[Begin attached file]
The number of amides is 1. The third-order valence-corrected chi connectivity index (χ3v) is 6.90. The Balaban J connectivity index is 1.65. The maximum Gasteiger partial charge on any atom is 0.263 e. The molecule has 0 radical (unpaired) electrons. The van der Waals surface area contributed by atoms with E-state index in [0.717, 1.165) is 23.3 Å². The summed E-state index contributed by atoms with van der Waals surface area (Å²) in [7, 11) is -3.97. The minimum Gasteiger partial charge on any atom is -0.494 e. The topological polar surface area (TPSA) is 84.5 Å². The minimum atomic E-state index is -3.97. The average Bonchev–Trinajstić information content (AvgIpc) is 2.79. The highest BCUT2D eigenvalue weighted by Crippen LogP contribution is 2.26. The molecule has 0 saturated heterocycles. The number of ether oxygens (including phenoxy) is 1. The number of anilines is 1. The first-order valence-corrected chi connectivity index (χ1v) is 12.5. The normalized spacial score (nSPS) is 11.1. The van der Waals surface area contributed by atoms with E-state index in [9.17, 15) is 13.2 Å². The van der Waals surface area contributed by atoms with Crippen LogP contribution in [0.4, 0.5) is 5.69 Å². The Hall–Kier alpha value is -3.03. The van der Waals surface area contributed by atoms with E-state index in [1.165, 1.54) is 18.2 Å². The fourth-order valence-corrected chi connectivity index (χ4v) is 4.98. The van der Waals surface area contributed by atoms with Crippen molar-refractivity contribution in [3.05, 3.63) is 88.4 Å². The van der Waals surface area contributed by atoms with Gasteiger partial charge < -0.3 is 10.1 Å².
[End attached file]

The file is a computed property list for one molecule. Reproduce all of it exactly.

The number of amides is 1. The third-order valence-corrected chi connectivity index (χ3v) is 6.90. The Balaban J connectivity index is 1.65. The maximum Gasteiger partial charge on any atom is 0.263 e. The molecule has 0 radical (unpaired) electrons. The van der Waals surface area contributed by atoms with E-state index in [0.717, 1.165) is 23.3 Å². The summed E-state index contributed by atoms with van der Waals surface area (Å²) in [7, 11) is -3.97. The minimum Gasteiger partial charge on any atom is -0.494 e. The topological polar surface area (TPSA) is 84.5 Å². The minimum atomic E-state index is -3.97. The average Bonchev–Trinajstić information content (AvgIpc) is 2.79. The highest BCUT2D eigenvalue weighted by Crippen LogP contribution is 2.26. The molecule has 0 saturated heterocycles. The number of ether oxygens (including phenoxy) is 1. The number of anilines is 1. The first-order valence-corrected chi connectivity index (χ1v) is 12.5. The normalized spacial score (nSPS) is 11.1. The van der Waals surface area contributed by atoms with E-state index in [9.17, 15) is 13.2 Å². The van der Waals surface area contributed by atoms with Crippen LogP contribution in [0.4, 0.5) is 5.69 Å². The Hall–Kier alpha value is -3.03. The van der Waals surface area contributed by atoms with E-state index in [1.165, 1.54) is 18.2 Å². The fourth-order valence-corrected chi connectivity index (χ4v) is 4.98. The van der Waals surface area contributed by atoms with Crippen molar-refractivity contribution in [3.05, 3.63) is 88.4 Å². The van der Waals surface area contributed by atoms with Gasteiger partial charge < -0.3 is 10.1 Å².